Associate Professor of Sociology
I absolutely think that the filing of a complaint has meant that the structure of response to gender-based misconduct and sexual assault on campus, overall, has been one of legal compliance to the law rather than systems of justice. Broader systems of justice. So, conceptualizing victim’s justice, for example, which may be less punitive to people who’ve been accused. It may have a very different form. I don’t know that the students were wrong to file the complaint because I don’t know that they would’ve gotten as much attention or institutional response had they not filed the complaint. I also think that it’s important to recall that we’re being led by the president of this university, who is a lawyer. I think in many ways, his response may have been this anyway because a legal framework is the framework that he’s most likely to fall back upon.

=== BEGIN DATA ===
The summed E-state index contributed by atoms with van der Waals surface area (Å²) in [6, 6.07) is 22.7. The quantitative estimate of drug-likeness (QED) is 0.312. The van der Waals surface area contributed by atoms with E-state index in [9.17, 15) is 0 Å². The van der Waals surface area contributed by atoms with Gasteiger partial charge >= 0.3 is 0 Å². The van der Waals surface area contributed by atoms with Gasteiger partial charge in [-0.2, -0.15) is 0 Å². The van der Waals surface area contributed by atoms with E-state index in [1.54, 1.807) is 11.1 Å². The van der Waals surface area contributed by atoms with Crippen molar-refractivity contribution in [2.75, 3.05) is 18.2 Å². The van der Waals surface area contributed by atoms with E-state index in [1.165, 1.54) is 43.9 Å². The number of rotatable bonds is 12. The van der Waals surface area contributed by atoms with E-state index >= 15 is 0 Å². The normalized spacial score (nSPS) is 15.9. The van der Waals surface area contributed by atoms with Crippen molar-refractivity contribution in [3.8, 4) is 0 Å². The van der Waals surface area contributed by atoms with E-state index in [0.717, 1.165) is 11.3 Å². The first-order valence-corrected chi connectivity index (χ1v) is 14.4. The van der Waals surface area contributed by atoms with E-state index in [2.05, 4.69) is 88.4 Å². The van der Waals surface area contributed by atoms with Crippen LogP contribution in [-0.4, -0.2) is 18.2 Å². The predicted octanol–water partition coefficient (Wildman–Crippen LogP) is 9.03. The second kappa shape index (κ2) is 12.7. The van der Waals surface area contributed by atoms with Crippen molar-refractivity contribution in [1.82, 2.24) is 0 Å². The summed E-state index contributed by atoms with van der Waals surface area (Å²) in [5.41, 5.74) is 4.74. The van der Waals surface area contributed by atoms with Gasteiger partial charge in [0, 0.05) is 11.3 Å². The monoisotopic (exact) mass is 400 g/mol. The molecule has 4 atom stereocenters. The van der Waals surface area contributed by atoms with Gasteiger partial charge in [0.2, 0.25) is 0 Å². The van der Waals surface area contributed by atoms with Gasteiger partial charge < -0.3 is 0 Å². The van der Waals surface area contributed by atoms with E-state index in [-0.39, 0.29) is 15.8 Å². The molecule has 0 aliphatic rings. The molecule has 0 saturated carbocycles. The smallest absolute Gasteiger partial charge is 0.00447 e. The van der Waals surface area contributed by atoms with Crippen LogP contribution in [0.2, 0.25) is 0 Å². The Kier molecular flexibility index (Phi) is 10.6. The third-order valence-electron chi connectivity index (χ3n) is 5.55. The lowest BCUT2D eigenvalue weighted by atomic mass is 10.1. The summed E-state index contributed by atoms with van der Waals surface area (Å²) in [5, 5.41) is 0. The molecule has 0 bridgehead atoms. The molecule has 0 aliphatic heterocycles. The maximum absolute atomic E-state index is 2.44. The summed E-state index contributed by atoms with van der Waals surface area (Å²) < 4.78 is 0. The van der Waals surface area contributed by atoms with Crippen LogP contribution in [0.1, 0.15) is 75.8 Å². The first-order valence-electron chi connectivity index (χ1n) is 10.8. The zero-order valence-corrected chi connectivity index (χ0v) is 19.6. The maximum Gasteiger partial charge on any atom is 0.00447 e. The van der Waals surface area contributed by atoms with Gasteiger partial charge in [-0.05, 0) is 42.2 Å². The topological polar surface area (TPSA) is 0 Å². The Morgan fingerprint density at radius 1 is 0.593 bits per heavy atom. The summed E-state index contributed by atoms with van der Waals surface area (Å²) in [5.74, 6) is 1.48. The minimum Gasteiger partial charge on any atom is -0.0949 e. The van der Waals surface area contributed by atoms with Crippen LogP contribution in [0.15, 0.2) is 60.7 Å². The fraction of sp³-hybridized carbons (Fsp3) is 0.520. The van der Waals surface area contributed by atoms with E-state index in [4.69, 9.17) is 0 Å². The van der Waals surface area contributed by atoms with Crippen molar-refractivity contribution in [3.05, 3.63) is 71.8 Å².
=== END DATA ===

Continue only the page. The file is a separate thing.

My assessment, in thinking that it’s correct that we’re pretty bound, now, to a legal interpretation of Title IX and gender-based misconduct, is that it’s not necessarily the case that the reason for that is the filing of the complaint, although I certainly think it contributed to it. I think alternate things that could have happened would be, for example, imagine if instead of now being run by lawyers—I think the university hired nine lawyers to be investigative and response units to these things—they hired a team of community organizers, psychologists, social workers to respond. I think that then, the logic of response would have been very different. It would have been less about adherence to the law and making sure that our response is consistent with both the requirements of Title IX and the vision articulated within the “Dear Colleague” letter of the Department of Education, the Office of Civil Rights. Instead, could have included all kinds of understandings tied to psychological services for victims and for perpetrators, tied to community-based models of justice.